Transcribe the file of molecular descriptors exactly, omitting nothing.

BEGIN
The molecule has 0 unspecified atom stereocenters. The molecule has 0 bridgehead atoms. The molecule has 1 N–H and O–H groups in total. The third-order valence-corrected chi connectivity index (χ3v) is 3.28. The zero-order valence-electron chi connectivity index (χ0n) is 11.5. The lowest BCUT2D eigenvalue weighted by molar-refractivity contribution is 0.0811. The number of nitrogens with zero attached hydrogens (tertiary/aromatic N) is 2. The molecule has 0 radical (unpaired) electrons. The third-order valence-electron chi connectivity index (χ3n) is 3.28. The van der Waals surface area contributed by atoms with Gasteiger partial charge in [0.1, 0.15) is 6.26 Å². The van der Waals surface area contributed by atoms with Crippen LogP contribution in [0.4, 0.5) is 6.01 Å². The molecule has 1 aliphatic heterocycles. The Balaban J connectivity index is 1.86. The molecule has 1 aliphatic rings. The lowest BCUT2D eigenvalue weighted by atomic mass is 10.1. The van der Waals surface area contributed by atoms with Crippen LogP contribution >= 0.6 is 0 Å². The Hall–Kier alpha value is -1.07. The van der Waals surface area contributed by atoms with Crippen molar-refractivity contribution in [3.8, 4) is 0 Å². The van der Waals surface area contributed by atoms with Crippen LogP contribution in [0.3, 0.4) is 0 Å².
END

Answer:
The molecule has 0 unspecified atom stereocenters. The molecule has 0 bridgehead atoms. The molecule has 1 N–H and O–H groups in total. The third-order valence-corrected chi connectivity index (χ3v) is 3.28. The zero-order valence-electron chi connectivity index (χ0n) is 11.5. The lowest BCUT2D eigenvalue weighted by molar-refractivity contribution is 0.0811. The number of nitrogens with zero attached hydrogens (tertiary/aromatic N) is 2. The molecule has 0 radical (unpaired) electrons. The third-order valence-electron chi connectivity index (χ3n) is 3.28. The van der Waals surface area contributed by atoms with Gasteiger partial charge in [0.1, 0.15) is 6.26 Å². The van der Waals surface area contributed by atoms with Crippen LogP contribution in [0.4, 0.5) is 6.01 Å². The molecule has 1 aliphatic heterocycles. The Balaban J connectivity index is 1.86. The molecule has 1 aliphatic rings. The lowest BCUT2D eigenvalue weighted by atomic mass is 10.1. The van der Waals surface area contributed by atoms with Crippen LogP contribution >= 0.6 is 0 Å². The Hall–Kier alpha value is -1.07. The van der Waals surface area contributed by atoms with Crippen molar-refractivity contribution in [3.8, 4) is 0 Å². The van der Waals surface area contributed by atoms with Crippen LogP contribution in [0.3, 0.4) is 0 Å².